TAMPA — For $3.6 million, Michael Hettrich purchased a piece of West Tampa's past on Monday — the Y. Pendas y Alvarez Cigar Factory and its iconic clock tower.
Meantime, two miles away, the city of Tampa ordered a stop to remodeling work on the Santaella Cigar Factory that Hettrich bought last year.
Despite repeated warnings, Hettrich failed to obtain permits for the work or to certify that new electrical work is safe, according to city authorities. On Friday, artists who rent space in the Santaella building were ordered to vacate and power was shut off.
It marked the third time the city ordered construction on the project stopped.
Hettrich said he thought he had all the proper permits and sees the delays as a part of doing business. He said the work now under way will restore each factory to its former glory.
But his latest shutdown is driving people with an interest in historic preservation to seek more safeguards for Tampa’s century-old cigar factories.
"We have to do anything and everything within our power and the limits of the law," said Tampa City Councilman Guido Maniscalco, who represents West Tampa. "They are the castles of our neighborhood."
One option, he said: Have the city declare all cigar factories historic landmarks, providing some level of government oversight. Neither the Santaella nor Pendas factories carry this designation.
Typically, it is property owners who seek out landmark status, but it comes with a burden: Changes to the exterior must follow city guidelines meant to preserve its original appearance. Owners do have access to preservation grants.
Historic designation does not preclude modernizing the interior, but Maniscalco said landmark status might scare owners from cutting corners that could endanger the buildings.
In 2006, the City Council considered declaring all of Tampa's cigar factories historic landmarks but a group of owners argued successfully that the move would infringe upon property rights.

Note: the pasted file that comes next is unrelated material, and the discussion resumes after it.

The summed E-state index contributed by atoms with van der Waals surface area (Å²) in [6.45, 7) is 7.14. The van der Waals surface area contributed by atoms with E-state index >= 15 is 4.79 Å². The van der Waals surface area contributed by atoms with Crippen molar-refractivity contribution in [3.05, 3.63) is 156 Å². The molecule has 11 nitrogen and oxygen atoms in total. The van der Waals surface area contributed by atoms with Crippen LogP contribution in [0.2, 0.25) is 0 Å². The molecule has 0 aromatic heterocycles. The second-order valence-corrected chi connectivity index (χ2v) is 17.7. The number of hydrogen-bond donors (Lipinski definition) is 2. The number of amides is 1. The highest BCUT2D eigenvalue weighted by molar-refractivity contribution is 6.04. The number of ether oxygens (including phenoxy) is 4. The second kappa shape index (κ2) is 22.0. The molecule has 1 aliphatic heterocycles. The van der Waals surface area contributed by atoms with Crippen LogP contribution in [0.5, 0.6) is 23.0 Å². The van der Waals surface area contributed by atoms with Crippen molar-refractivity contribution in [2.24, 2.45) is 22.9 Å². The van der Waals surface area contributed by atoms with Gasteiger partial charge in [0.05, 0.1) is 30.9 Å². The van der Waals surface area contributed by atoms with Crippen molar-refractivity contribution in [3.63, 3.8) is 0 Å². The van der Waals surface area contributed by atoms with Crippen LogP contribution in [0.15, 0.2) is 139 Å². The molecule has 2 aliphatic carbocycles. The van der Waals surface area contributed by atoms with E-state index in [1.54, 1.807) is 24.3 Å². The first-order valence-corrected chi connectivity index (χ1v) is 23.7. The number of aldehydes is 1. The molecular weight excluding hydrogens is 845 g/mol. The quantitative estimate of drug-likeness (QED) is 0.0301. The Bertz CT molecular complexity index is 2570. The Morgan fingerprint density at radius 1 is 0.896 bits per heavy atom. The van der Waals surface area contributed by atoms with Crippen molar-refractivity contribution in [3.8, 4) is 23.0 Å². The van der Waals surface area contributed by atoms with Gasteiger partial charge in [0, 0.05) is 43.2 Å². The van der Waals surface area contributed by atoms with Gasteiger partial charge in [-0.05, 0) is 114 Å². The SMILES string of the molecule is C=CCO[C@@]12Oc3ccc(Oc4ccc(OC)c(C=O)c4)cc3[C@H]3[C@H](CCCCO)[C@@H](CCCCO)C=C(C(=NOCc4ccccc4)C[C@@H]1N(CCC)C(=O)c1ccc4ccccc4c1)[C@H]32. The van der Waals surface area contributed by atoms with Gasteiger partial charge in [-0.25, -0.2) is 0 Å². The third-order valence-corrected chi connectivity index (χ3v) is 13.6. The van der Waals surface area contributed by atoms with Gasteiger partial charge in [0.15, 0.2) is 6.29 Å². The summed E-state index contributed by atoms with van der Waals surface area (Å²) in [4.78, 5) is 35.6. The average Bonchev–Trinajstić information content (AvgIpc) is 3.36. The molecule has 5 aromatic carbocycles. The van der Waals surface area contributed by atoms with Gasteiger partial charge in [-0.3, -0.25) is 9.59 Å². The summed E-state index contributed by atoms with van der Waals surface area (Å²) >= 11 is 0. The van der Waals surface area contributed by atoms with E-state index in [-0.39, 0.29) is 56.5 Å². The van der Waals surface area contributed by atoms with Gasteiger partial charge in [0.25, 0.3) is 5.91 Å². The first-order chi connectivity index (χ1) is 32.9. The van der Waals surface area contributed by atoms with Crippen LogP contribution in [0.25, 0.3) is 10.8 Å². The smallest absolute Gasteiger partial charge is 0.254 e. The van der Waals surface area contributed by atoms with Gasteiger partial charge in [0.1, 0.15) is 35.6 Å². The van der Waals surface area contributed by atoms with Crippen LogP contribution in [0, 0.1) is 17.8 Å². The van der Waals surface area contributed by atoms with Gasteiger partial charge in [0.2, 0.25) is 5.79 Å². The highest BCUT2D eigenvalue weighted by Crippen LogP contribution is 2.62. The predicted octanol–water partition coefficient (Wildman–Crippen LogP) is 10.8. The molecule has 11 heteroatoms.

Linda Saul-Sena, a member of the City Council at the time and a backer of landmark designation, said it is time to reconsider that decision.
"Instead of looking at the greater good of the community, the city administration was afraid of making property owners angry,” she said. “When you buy a cigar factory you have a responsibility to protect it."
Of the 200 or so factories that operated in Tampa's cigar-making heyday, from the late-1800s through mid-1990s, only about two dozen remain. Half of them carry historic protection.
Only one factory, the Regensburg in Ybor City owned by J.C. Newman Cigar Co., still produces cigars. The others are either vacant or have been put to other uses.
Ybor City's Oliva Cigar Factory is now an apartment building, for example, and Argosy University occupies West Tampa's Berriman-Morgan Cigar Factory. Both are protected historic landmarks.
Since 1998, the three-story, 58,000-square-foot 114-year-old Santaella factory has been used as artist lofts. Hettrich and his business partner Phil Farley purchased the building in March for $3.2 million, allowed the artists to stay, and promised improvements.
It had been "put together with bubble gum and duct tape," Hettrich said. "We are upgrading everything."
This includes rebuilding shaky walls, he said, and adding a new events center.
City officials remain skeptical.
“We don't know the extent of their work or the potential risk," said Dryden, with construction services. “It is impossible to know if it is safe.”
Said Tampa Fire Marshal John Reed, “There were conditions inside that met the definition of being immediately dangerous to life and health.”
Fire sprinklers were covered, stairways had no rails, and electrical modifications were never inspected by the city, Dryden said.
Hettrich’s record in construction also has the cigar factory advocates worried.
He is still facing a felony charge in Pinellas County from October 2017 that he did contracting work without a license. In 2015, his Artisan Group in Cook County, Illinois, was ordered to pay a client nearly $424,000 over fraudulent construction services. And last February, his business partner Phil Farley pleaded guilty to negligently causing the release of asbestos in the development of St. Petersburg’s Urban Style Flats apartments.
Still, tenants at the Santaella building like what Hettrich has done for the factory so far.
“The vibe of the building and the plans for its upgrade are very exciting,” said Joe Murphy, who built a recording studio there. “The owners assisted me in my build out and are always on site.”
Longtime tenant Kerry Vosler, on the other hand, loves the new studio the landlord built but had to cancel a portrait-painting workshop she scheduled for next week.
“The owners told me everybody in the building is a business partner, but you don’t throw business partners under the bus like this,” Vosler said.
The Pendas factory, Hettrich’s new acquisition and until recently home to Tampa Tarp, will be converted into office space and its 120-foot clock tower restored, he said.
When will work begin on the 110-year-old building?
Hettrich laughed.When he gets the permits, he said.
Times senior researcher Caryn Baird contributed to this report. Contact Paul Guzzo at email@example.com or follow @PGuzzoTimes.